When is a care review an assessment?

Last Thursday four disability groups demonstrated at Kensington Town Hall in support of Elaine MacDonald. Ms MacDonald has recently, following a Supreme Court judgment, been told that the local authority is entitled to withdraw her night time care and to require her to wear incontinence pads even though she is not incontinent.

The four groups have raised some important concerns about the review process that led to the withdrawal of Ms. MacDonald’s services. A leaflet for the demonstration says ‘the ruling has accepted that reviewing care plans can be treated as a reassessment of need. Therefore any contact with social services, even a phone call, could lead to detrimental changes to a disabled person’s care package’.

This is indeed an issue. One of the five Supreme Court judges, Lord Kerr, concluded that, even though although two reviews of Ms MacDonald’s care were not intended to be reassessments, they yielded sufficient information to enable the council to legitimately change the way that it met her needs.

Obviously if this was correct it would have a knock-on effect in that if the local authority was not intending to assess the person’s needs they would not tell the person that they were being assessed. The fears expressed by the four disability groups therefore seem well justified.

Age UK was also concerned about the review process in this case, as it falls short of being a decent assessment of need in one crucial respect. Ms MacDonald’s original assessment follows the guidance (Fair Access to Care Services as it was then) by setting out risks to independence and what services are needed to reduce these risks.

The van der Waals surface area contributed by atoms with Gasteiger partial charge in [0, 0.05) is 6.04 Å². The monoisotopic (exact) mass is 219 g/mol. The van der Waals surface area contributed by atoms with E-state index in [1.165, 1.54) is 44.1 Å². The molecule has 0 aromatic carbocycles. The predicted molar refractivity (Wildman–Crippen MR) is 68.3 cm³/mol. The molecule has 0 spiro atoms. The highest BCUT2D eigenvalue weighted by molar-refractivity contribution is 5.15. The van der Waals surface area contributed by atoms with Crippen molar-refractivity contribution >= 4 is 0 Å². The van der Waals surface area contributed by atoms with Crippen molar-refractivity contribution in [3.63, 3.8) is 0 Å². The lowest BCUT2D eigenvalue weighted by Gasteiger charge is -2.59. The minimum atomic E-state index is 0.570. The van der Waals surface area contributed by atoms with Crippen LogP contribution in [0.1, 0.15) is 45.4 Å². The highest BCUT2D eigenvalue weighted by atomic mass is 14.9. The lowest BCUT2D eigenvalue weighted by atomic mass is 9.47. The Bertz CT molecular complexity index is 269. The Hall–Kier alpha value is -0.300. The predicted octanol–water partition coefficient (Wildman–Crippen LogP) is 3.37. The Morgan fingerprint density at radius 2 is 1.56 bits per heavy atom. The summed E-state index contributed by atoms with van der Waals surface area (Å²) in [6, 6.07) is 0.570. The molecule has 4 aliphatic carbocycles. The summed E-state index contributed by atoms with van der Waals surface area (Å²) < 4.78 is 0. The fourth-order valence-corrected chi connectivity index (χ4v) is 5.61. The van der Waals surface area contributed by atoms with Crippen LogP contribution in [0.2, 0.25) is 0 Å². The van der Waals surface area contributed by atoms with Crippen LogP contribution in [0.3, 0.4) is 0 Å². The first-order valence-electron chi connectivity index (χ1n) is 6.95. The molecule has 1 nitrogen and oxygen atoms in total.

However the subsequent review just recorded that Ms MacDonald’s needs continued to be critical and substantial but did not analyse why. The local authority subsequently reached the conclusion that the ‘underlying need’ was to keep Ms. MacDonald safe – which resulted in other needs identified by the initial assessment – such as psychological wellbeing – being seen as of secondary importance.

If the review had done what the initial assessment had done and set out the reasons that care was being provided it is quite possible Ms. MacDonald would have been able to use this to challenge the idea that her need was simply to be kept safe.

There seems to be a clear lesson to be learned from the MacDonald case. Where someone has a review of their care plan it needs to be clearly recorded not only what support they will be getting, but also the reasons why that support has been given. This is the case even where there is no immediate decision to change or reduce services.

If those reasons are not recorded then it is almost impossible to challenge the local authority if it decides that the aims of providing care have changed and are just to keep the person safe or to keep them out of a care home. So if you, or someone that you are supporting or advocating for are faced with an assessment you need to push the local authority to put down in writing why it is providing support.

We will be pressing the government to make sure any legislation to implement the recommendations of the Law Commission review of Adult Social Care sets out the basic essentials of a review of a person’s care.

One response to “When is a care review an assessment?

  1. Pingback: links for 2011-08-16 « arbitrary constant

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